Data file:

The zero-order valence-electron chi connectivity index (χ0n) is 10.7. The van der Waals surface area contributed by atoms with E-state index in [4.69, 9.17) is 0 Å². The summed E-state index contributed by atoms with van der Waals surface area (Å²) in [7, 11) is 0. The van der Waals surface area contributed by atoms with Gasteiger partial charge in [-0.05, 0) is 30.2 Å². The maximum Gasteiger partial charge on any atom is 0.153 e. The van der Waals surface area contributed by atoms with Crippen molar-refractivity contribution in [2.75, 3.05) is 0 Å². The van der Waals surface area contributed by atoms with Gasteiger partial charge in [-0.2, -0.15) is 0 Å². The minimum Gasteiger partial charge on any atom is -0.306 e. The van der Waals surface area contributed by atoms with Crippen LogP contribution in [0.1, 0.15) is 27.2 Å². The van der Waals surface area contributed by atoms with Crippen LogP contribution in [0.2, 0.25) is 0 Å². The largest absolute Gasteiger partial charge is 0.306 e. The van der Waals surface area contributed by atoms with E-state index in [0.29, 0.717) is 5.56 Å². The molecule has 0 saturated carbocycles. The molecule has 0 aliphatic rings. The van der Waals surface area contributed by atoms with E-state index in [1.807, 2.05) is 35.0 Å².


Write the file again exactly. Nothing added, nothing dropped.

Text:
The zero-order valence-electron chi connectivity index (χ0n) is 10.7. The van der Waals surface area contributed by atoms with E-state index in [4.69, 9.17) is 0 Å². The summed E-state index contributed by atoms with van der Waals surface area (Å²) in [7, 11) is 0. The van der Waals surface area contributed by atoms with Gasteiger partial charge in [-0.05, 0) is 30.2 Å². The maximum Gasteiger partial charge on any atom is 0.153 e. The van der Waals surface area contributed by atoms with Crippen molar-refractivity contribution in [2.75, 3.05) is 0 Å². The van der Waals surface area contributed by atoms with Gasteiger partial charge in [-0.2, -0.15) is 0 Å². The minimum Gasteiger partial charge on any atom is -0.306 e. The van der Waals surface area contributed by atoms with Crippen LogP contribution in [0.1, 0.15) is 27.2 Å². The van der Waals surface area contributed by atoms with Crippen LogP contribution in [0.2, 0.25) is 0 Å². The largest absolute Gasteiger partial charge is 0.306 e. The van der Waals surface area contributed by atoms with E-state index in [0.29, 0.717) is 5.56 Å². The molecule has 0 saturated carbocycles. The molecule has 0 aliphatic rings. The van der Waals surface area contributed by atoms with E-state index in [1.807, 2.05) is 35.0 Å².